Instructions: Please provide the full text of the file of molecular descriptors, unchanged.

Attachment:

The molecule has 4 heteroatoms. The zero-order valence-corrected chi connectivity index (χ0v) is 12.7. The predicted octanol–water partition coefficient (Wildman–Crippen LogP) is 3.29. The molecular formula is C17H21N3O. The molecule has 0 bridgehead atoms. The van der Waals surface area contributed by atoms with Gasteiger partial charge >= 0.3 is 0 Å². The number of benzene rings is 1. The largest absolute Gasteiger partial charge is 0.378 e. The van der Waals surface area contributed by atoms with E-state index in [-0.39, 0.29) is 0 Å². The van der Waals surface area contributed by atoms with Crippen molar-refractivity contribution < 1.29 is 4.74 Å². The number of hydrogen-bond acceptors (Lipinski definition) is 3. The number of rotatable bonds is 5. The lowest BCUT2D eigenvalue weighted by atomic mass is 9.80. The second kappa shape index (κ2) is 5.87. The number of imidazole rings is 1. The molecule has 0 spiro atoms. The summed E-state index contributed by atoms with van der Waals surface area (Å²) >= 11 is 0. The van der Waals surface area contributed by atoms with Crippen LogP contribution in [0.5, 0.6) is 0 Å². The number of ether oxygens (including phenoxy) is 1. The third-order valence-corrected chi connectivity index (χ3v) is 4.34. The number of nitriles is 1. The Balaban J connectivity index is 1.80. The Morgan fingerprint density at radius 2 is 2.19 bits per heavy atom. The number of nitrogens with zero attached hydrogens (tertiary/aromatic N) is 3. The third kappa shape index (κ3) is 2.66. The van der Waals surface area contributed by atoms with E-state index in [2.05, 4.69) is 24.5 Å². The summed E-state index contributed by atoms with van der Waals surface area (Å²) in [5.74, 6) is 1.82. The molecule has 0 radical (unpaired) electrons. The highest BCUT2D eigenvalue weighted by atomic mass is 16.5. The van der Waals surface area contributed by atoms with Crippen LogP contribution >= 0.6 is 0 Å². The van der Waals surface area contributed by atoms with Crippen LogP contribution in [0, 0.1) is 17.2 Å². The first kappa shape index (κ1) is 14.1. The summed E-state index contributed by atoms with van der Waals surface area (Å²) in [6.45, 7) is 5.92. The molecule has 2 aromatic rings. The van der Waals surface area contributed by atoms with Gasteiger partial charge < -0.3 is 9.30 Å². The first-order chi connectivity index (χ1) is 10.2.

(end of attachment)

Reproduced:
The molecule has 4 heteroatoms. The zero-order valence-corrected chi connectivity index (χ0v) is 12.7. The predicted octanol–water partition coefficient (Wildman–Crippen LogP) is 3.29. The molecular formula is C17H21N3O. The molecule has 0 bridgehead atoms. The van der Waals surface area contributed by atoms with Gasteiger partial charge >= 0.3 is 0 Å². The number of benzene rings is 1. The largest absolute Gasteiger partial charge is 0.378 e. The van der Waals surface area contributed by atoms with E-state index in [-0.39, 0.29) is 0 Å². The van der Waals surface area contributed by atoms with Crippen molar-refractivity contribution < 1.29 is 4.74 Å². The number of hydrogen-bond acceptors (Lipinski definition) is 3. The number of rotatable bonds is 5. The lowest BCUT2D eigenvalue weighted by atomic mass is 9.80. The second kappa shape index (κ2) is 5.87. The number of imidazole rings is 1. The molecule has 0 spiro atoms. The summed E-state index contributed by atoms with van der Waals surface area (Å²) >= 11 is 0. The van der Waals surface area contributed by atoms with Crippen LogP contribution in [0.5, 0.6) is 0 Å². The number of ether oxygens (including phenoxy) is 1. The third-order valence-corrected chi connectivity index (χ3v) is 4.34. The number of nitriles is 1. The Balaban J connectivity index is 1.80. The Morgan fingerprint density at radius 2 is 2.19 bits per heavy atom. The number of nitrogens with zero attached hydrogens (tertiary/aromatic N) is 3. The third kappa shape index (κ3) is 2.66. The van der Waals surface area contributed by atoms with E-state index in [2.05, 4.69) is 24.5 Å². The summed E-state index contributed by atoms with van der Waals surface area (Å²) in [5.74, 6) is 1.82. The molecule has 0 radical (unpaired) electrons. The highest BCUT2D eigenvalue weighted by atomic mass is 16.5. The van der Waals surface area contributed by atoms with Crippen LogP contribution >= 0.6 is 0 Å². The van der Waals surface area contributed by atoms with Crippen LogP contribution in [0, 0.1) is 17.2 Å². The first kappa shape index (κ1) is 14.1. The summed E-state index contributed by atoms with van der Waals surface area (Å²) in [6.45, 7) is 5.92. The molecule has 2 aromatic rings. The van der Waals surface area contributed by atoms with Gasteiger partial charge < -0.3 is 9.30 Å². The first-order chi connectivity index (χ1) is 10.2.